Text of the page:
Services on Demand
Print version ISSN 0102-7638
On-line version ISSN 1678-9741
Rev Bras Cir Cardiovasc vol.21 no.3 São José do Rio Preto July/Sept. 2006
Sthefano Atique GabrielI; Cristiane Knopp TristãoI; Luciana Cristante IzarI; Carolina DominguesI; Edmo Atique GabrielII; Marcelo Gil CliquetIII
IStudent Medicine School of Sorocaba
IICardiovascular Surgery Resident of UNIFESP (EPM)
IIIProfessor Coordinator of Hematology Department and Coordinator of Medicine course Medicine School of Sorocaba
OBJECTIVE: To evaluate aspirin resistance
in patients with cardiovascular diseases and to compare the amount of serum
fibrinogen in patients taking aspirin with those who do not. To correlate the
platelet aggregation and serum fibrinogen to cardiovascular risk parameters.
METHOD: Eighty-two patients were divided into two groups: Group 1 - 41 patients who took 100mg aspirin daily and Group 2 - 41 patients who did not utilize platelet antiaggregates. Epidemiological data were collected including age, gender and information on smoking and alcohol intake and serum fibrinogen and platelet aggregation were measured.
RESULTS: In the groups analyzed, advanced age (p=0.011), smoking (p=0.009) and alcoholism (p=0.007) were directly associated to the serum fibrinogen level. There were no correlations between smoking, alcoholism, serum fibrinogen and platelet aggregation values (p>0.05). In Group 1, 29% of the patients presented with aspirin resistance. Of these, smokers (p=0.029) and alcoholics (p=0.033) had higher serum fibrinogen levels.
CONCLUSION: Aspirin resistance was present in a high number of patients. Moreover, advanced age, smoking and alcoholism had a direct influence on the serum fibrinogen levels.
Descriptors: Fibrinogen. Platelet aggregation. Aspirin, pharmacokinetics. Cardiovascular diseases.
Acetylsalicylic acid was commercially developed more than 100 years ago in 1897 by Felix Hoffman and was registered under the name aspirin . The analgesic, anti-inflammatory and antipyretic effects have been known for centuries but only in 1971 did Sir John Vane describe the platelet antiaggregant mechanism of aspirin which consists of irreversible acetylation and inactivation of the cyclooxygenase 1 enzyme .
Utilized in the primary and secondary prevention of cardiovascular disease, aspirin reduces the prevalence of myocardial infarction by 34%, strokes by 25%, pulmonary thromboembolism by 67% and deep venous thrombosis by 23% . The range of its protection is however limited with its platelet antiaggregant effect not homogeneous for all patients .
Recently some studies have warned about an inefficient inhibition of platelet aggregation by aspirin [5-7]. This phenomenon, denominated aspirin resistance, affects from 5% to 45% of patients with stable coronary artery disease, suggesting that they will have fewer benefits in preventing atherothrombotic events .
Many risk factors also affect the efficacy of aspirin including advanced ages, smoking, alcohol consumption and serum fibrinogen concentrations. Given the high prevalence of cardiovascular diseases, the potential impact of resistance to aspirin in the daily practice of physicians and cardiovascular surgeons and the fact that risk factors interfere in the efficacy of this medicine as a platelet antiaggregant, we decided to design a study with the following objectives: (1) to evaluate aspirin resistance in cardiovascular disease patients, (2) to evaluate the level of serum fibrinogen in patients taking aspirin compared to others who do not take it and (3) to correlate platelet aggregation and serum fibrinogen with parameters linked to cardiovascular risk such as advanced age, smoking and alcohol intake. We also highlight the role that this knowledge may influence clinical and cardiovascular practices affecting conduct and treatment of patients submitted to coronary artery bypass grafting.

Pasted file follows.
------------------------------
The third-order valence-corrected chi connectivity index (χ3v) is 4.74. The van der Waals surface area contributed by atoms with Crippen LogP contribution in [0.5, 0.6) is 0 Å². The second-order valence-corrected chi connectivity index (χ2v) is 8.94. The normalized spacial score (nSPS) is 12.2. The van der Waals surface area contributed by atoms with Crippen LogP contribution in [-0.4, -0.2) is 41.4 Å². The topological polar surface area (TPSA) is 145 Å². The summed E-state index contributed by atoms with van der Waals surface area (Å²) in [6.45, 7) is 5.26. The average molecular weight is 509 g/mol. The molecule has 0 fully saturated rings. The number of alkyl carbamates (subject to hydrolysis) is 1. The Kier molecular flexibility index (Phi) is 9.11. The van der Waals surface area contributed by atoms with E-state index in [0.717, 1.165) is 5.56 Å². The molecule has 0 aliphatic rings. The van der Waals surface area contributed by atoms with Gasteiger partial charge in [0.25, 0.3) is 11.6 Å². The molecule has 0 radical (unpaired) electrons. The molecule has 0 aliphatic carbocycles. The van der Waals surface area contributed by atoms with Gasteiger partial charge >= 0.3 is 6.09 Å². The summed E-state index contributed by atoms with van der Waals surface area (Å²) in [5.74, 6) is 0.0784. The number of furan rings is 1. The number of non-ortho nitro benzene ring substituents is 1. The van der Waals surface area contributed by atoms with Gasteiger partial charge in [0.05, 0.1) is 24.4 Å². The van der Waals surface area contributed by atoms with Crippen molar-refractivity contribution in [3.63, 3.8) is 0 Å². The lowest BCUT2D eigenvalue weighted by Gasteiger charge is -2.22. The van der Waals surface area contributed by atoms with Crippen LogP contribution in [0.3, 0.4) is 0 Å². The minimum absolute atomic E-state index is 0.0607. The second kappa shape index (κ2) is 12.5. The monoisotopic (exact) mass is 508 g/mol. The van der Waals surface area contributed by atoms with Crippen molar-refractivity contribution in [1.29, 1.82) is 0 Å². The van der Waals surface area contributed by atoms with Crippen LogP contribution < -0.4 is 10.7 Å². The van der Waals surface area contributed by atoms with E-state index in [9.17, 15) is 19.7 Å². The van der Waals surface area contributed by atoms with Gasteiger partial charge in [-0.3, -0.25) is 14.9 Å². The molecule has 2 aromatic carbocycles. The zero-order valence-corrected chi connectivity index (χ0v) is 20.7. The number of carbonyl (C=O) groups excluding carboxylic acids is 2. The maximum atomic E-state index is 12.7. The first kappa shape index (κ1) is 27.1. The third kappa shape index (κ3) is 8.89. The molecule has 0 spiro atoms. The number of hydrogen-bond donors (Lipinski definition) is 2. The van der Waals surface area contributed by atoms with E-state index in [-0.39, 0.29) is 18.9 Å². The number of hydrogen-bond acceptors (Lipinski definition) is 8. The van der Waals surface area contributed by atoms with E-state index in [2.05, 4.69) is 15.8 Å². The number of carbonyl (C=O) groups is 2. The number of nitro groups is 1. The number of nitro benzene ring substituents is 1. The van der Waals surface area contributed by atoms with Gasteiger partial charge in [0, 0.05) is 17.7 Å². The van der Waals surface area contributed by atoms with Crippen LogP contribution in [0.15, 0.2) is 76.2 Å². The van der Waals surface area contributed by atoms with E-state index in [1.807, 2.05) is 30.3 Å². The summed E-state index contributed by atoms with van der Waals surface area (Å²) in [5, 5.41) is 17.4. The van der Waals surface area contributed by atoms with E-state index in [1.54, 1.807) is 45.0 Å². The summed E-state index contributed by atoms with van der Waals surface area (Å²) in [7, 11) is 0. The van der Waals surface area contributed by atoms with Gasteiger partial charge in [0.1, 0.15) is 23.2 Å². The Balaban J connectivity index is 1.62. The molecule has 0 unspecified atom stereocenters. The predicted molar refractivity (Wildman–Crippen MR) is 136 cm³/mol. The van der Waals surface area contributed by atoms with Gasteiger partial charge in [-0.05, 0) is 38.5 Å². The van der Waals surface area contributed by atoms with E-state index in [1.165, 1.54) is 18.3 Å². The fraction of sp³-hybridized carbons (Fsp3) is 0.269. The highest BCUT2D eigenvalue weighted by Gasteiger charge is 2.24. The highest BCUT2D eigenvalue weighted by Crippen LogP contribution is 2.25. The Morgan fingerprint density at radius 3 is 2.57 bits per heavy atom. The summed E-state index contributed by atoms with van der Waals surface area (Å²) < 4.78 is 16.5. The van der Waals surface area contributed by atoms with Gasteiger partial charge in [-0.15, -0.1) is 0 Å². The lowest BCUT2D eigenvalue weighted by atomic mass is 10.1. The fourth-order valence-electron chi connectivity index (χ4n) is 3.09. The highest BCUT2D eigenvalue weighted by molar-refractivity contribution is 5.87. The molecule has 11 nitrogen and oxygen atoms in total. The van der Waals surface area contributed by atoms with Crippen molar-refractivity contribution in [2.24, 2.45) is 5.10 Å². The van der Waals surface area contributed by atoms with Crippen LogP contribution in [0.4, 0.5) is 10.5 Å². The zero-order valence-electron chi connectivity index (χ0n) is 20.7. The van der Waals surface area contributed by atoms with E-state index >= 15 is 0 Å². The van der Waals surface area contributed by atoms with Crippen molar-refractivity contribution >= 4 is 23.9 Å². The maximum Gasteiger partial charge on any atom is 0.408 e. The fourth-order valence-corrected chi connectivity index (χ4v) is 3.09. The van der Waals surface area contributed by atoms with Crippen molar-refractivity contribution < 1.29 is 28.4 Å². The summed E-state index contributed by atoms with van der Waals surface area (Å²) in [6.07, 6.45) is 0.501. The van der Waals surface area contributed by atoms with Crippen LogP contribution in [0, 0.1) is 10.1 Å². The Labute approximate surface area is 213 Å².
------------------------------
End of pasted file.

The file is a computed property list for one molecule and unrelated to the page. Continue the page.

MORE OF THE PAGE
Eighty-two patients from the clinical wards of the Leonor Mendes de Barros Hospital Conjunction Hospital of Sorocaba (CHS) participated in this study. Of these 82 patients, 41 took aspirin as their sole platelet antiaggregant (Group 1) and 41 did not take any type of platelet antiaggregant medication (Group 2 control). Group 1 consisted of 15 women and 26 men all of whom suffered from heart diseases diagnosed by electrocardiogram or echocardiogram. The ages varied from 32 to 89 years old with a mean age of 59.68 years. The Control Group was formed of 29 female and 12 male patients without cardiovascular diseases. The ages ranged from 30 to 75 years old with a mean of 41.39 years.
The clinical and demographical characteristics analyzed included age, gender, smoking (packs per day), alcohol intake, serum fibrinogen concentration (mg/dL) and platelet aggregation (%). Only patients taking 100 mg/day of aspirin as a platelet antiaggregant for at least one week were included in Group 1. Patients receiving doses higher or lower than 100 mg/day and patients taking other antithrombotic agents with the aspirin were excluded from the study. All the patients signed written consent forms and the research was approved by the Local Ethics Committee (CCMB-PUC/SP).
Blood was drawn by venous puncture using disposable Vacutainer-type equipment containing 2.7 mL 3.2% sodium citrate as an anticoagulant. The STA Compact (Stago) method was employed to measure the serum fibrinogen concentration. Reference values are between 200 and 400 mg/dL. The laboratorial measurement of serum fibrinogen concentrations was performed in the Regional Nucleus of Hemotherapy of CHS.
Blood was drawn by venous puncture using disposable Vacutainer-type equipment containing 2.7 mL 3.2% sodium citrate as an anticoagulant. The Born method was utilized to measure platelet aggregation. This examination was performed on the same day as blood collection. Reference values are between 50% and 80%. The laboratorial measurement of platelet aggregation was performed in the SAE Laboratory. Patients with normal or hyper aggregation in the platelet aggregation examination although they were taking aspirin were considered resistant to aspirin.
The SPSS (Statistical Package for Social Sciences) version 13.0 computer program was utilized to analyze the results. Student t-test controlled by the Levene test of variance equality was employed with the aim of verifying differences between the parametric variables; The Mann-Whitney test was used to evaluate possible differences in the distributions of non-parametric variables and an analysis using the Spearman correlation to investigate possible associations between the variables was made. A level of significance of 5% (p-value < 0.05) was adopted.